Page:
Rogers has also noted the importance of entrepreneurship to the overall economy. In his 2002 book, he writes that the 1990s created an enormous number of new businesses: More than 600,000 were started at the beginning of the decade. By 1997, he reports, "entrepreneurs were starting a record 885,000 new businesses a year" — nearly 2,400 a day or four times the number of firms created in the 1960s. According to recent statistics by the U.S. Small Business Association, small businesses (defined as firms of 500 employees or less) represent 99.7 percent of all employees and provide 60 to 80 percent of net new jobs annually. These businesses, numbering nearly 26 million, accounted for about $6 trillion of U.S. GDP. Many of these enterprises are characterized as "entrepreneurial."

These figures are familiar to Adam Caplan '01, founder and president of Chicago-based Model Metrics, a customer relationship management company. He sponsored a survey of Kellogg alumni conducted by the school to determine the career paths of those who majored in entrepreneurship at the school. The results? Eighty-five percent of those people went on to become entrepreneurs at some time in their lives. What's more, says Caplan: "Companies founded by Kellogg graduates now employ more than 7,000 people. The revenue created is estimated at just north of $1 billion."

Behind these numbers stand Kellogg School faculty members who deliver the insights to help their students create this wealth. Besides Merkin and Rogers, Kellogg thought leaders in entrepreneurship include Professors John Ward, a preeminent family business scholar, and Lloyd Shefsky, clinical professor of managerial economics. Colleagues James Shein, clinical professor of management and strategy; Derrick Collins, clinical assistant professor of finance; and Robert Wolcott, adjunct assistant professor in the Levy Institute, lend their experience and insights to the program, as does Scott Whitaker '97, who is associate director of the Levy Institute.

The curriculum offers strong and comprehensive courses that address every aspect of entrepreneurship and innovation. For example, Entrepreneurship and New Venture Formulation focuses on business plan development; Corporate Innovation and New Ventures shows how to build entrepreneurial capabilities within an existing firm; Managing Innovation teaches how to manage R&D for organizations pursuing breakthrough industry innovations; Entrepreneurial Finance is designed to teach students how to become adept at managing all aspects of valuation, cash flow analysis and raising capital; Venture Capital and Private Equity Investing provides an understanding of key issues related to funding ventures. Strategic Management of Technology and Innovation; Small Business Management; Family Business: Issues and Solutions; Intellectual Capital Management; and Social Entrepreneurship are also part of the Kellogg School's innovation portfolio, which boasts dozens of formal courses and other structured learning opportunities.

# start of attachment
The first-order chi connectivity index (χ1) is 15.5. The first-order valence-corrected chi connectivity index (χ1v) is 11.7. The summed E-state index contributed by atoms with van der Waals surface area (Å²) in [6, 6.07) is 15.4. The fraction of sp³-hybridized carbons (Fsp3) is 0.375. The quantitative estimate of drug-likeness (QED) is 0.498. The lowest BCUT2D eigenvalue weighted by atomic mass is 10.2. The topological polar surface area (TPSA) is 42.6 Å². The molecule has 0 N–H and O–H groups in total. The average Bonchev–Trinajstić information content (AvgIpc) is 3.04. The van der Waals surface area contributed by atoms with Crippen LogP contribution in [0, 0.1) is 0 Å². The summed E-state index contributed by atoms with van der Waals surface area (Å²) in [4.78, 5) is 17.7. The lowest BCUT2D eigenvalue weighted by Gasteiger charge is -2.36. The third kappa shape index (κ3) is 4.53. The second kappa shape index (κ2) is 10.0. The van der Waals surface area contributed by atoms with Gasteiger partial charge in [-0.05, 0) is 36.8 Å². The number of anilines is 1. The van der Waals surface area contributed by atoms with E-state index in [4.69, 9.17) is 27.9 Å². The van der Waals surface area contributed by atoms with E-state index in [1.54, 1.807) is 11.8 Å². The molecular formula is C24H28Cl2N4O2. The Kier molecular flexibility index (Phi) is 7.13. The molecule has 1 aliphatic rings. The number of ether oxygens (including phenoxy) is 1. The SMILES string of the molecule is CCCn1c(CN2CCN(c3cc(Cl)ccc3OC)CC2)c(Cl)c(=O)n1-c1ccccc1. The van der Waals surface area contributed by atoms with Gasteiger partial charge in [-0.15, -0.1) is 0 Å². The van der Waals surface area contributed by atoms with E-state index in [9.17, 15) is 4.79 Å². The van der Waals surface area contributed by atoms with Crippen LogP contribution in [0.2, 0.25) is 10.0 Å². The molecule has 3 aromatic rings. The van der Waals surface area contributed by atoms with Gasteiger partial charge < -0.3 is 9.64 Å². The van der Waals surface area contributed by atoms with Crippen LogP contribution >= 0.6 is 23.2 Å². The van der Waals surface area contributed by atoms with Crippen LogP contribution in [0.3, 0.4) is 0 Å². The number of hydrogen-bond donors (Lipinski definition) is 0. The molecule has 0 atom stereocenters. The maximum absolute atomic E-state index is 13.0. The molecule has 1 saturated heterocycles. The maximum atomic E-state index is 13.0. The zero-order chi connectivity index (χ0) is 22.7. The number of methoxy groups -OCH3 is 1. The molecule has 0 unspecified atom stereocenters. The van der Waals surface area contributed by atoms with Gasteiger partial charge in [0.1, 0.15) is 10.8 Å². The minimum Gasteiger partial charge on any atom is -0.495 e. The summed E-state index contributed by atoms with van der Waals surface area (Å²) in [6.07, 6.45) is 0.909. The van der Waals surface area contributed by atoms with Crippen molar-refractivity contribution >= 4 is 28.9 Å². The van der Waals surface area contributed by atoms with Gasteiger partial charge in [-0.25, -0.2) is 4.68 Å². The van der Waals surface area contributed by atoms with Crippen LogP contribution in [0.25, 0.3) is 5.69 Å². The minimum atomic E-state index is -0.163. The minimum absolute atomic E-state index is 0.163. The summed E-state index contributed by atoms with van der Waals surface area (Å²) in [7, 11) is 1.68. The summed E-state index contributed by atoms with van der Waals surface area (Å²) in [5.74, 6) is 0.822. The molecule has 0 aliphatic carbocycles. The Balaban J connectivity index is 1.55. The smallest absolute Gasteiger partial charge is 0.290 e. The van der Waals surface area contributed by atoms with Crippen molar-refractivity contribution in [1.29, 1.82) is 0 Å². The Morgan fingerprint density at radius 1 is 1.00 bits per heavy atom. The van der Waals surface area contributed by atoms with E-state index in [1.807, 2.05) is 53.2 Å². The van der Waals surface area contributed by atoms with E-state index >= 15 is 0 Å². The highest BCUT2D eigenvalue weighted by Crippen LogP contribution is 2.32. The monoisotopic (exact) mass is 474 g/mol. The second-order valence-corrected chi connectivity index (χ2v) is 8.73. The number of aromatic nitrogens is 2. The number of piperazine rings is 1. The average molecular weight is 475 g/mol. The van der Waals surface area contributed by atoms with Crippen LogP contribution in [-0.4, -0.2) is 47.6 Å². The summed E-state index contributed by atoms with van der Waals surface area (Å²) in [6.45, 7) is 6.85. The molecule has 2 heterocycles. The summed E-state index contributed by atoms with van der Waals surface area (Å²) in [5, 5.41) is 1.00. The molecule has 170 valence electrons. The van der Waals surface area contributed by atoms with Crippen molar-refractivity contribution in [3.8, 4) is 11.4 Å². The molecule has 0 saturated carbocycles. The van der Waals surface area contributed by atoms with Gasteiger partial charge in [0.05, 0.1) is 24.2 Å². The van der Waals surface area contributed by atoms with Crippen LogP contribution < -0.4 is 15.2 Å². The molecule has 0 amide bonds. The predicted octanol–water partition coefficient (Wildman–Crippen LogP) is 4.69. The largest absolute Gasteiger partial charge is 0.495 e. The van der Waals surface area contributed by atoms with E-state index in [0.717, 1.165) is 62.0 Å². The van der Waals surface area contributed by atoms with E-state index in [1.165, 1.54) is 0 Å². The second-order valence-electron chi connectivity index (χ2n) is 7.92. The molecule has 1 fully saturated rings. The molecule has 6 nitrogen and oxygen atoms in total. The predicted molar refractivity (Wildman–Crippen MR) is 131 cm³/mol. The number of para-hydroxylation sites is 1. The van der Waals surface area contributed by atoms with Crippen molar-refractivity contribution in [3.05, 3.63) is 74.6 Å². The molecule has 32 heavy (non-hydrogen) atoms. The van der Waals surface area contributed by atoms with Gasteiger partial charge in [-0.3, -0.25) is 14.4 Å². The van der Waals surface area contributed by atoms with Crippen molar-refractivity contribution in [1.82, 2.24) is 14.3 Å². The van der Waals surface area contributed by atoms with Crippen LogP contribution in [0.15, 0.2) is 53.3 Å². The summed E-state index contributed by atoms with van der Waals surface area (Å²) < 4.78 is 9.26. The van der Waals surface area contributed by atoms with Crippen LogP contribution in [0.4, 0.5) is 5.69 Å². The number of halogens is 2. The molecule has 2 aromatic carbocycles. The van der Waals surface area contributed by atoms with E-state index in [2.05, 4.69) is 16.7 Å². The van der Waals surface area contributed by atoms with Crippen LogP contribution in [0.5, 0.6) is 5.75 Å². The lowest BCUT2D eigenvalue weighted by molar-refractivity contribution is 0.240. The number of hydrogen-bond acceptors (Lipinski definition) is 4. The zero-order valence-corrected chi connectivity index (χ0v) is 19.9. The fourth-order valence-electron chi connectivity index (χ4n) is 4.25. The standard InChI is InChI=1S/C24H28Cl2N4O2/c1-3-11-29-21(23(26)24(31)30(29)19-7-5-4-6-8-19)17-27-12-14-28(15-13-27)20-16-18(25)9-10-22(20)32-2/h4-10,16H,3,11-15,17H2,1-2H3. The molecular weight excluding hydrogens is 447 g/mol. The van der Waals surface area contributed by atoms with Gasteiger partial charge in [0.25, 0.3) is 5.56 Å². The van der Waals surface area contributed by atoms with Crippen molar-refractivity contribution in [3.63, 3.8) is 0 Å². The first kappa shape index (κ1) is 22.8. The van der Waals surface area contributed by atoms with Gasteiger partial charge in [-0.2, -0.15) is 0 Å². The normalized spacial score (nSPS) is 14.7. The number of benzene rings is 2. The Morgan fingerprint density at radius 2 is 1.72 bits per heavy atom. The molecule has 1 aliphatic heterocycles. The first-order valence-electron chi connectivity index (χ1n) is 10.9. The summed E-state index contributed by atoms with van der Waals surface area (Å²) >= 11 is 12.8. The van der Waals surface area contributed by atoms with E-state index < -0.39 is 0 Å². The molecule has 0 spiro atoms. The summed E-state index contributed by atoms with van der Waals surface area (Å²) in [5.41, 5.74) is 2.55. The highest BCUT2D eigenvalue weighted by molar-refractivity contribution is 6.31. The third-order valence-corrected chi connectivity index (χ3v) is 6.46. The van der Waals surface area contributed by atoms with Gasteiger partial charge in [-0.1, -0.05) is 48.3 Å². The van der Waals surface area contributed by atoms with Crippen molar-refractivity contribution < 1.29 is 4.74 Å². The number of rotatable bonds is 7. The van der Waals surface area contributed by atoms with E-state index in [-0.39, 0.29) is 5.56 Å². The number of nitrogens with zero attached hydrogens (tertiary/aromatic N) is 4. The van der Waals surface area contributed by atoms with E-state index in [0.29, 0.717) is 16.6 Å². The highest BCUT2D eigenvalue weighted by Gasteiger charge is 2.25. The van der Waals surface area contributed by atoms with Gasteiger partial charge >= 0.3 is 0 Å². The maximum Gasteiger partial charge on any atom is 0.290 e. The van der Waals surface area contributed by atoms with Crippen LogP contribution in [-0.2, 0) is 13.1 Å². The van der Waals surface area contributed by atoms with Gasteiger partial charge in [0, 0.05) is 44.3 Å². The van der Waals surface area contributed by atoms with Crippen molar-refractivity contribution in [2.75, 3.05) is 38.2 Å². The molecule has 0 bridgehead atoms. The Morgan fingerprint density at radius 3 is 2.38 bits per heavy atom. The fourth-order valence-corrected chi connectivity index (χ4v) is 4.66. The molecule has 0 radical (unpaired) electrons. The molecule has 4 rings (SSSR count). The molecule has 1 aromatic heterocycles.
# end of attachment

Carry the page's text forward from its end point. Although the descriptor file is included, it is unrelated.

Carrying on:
Among the latter, the Entrepreneur in Residence program brings students face to face with successful entrepreneurs to glean practitioner insights. The Entrepreneurship Internship program allows students to hold a summer role in an entrepreneurial setting, such as Smith Whiley & Co., where Venita Fields '88 is senior managing director. "[Students] get firsthand, hands-on experience," says Fields. "They don't just stay in a closet and run numbers all day. We get them involved in client meetings. They actually go out in the field and visit the company and kicks the tires like we do."

With business competitions such as the Kellogg Cup, students have a chance to hone their ideas, testing and strengthening them against the critiques of real-world experts. Tour de KAE, meanwhile, offers an opportunity for Kellogg alumni entrepreneurs to showcase their achievements to members of their alma mater. At the same time, they get to offer strategic and operational insights to current Kellogg students who join faculty for an on-site visit to the alum's company.

At the annual Alumni Entrepreneur Conference — this year's event is scheduled for May 30 — students also have a chance to learn from Kellogg peers who have demonstrated proven skills in entrepreneurship. Similarly, the Distinguished Entrepreneur Speaker Series brings leading practitioners to Kellogg to share their experiences with students.

"We try to create environments where our students and alums can network with one another," says Professor Rogers. In addition, he says, "We want to teach students in the classroom in the traditional way about entrepreneurship. First and foremost they are coming to Kellogg to receive a premier education from a premier faculty. We've had more faculty recipients of Ernst & Young's Entrepreneur of the Year Award than any other school in the country." (Rogers himself has won the award.)

Rogers' mantra, which is backed by empirical evidence, is that those who come to Kellogg and major in entrepreneurship are destined to become entrepreneurs at some point in their professional lives. But he also says that entrepreneurship is a lifelong journey, one that Kellogg is always ready to support.

"The reality is, the entrepreneur who stops learning is the entrepreneur who dies," says Rogers. "Graduates from our program are and will always be members of the Kellogg entrepreneurship family. We expect you to come back and continue your education. We want to always be a part of your life."

The Segals with Dean Jain and Dean Ottino
Alumni partnerships create enormous value at Northwestern, as do innovative collaborations between the Kellogg School and the university. In addition to their long-standing support of Kellogg and Northwestern, Gordon Segal '60 and Carole Browe Segal (WCAS '60), seated, have made a recent  investment that will establish The Segal Design Institute at the McCormick School of Engineering and Applied Science. The Institute will significantly expand the existing undergraduate design curriculum and support new master's degree programs in design. For 17 years, Kellogg and McCormick have worked together to deliver a joint-degree offering called the Master of Management and Manufacturing (MMM). The Segals, co-founders of Crate and Barrel, are pictured with Kellogg Dean Dipak C. Jain, left, and McCormick Dean Julio M. Ottino.  Said Gordon Segal: "Companies such as Crate and Barrel need graduates who have been exposed to the principles of design. Design is probably the biggest competitive advantage the United States has in a rapidly changing and highly competitive world."  Photo © Nathan Mandell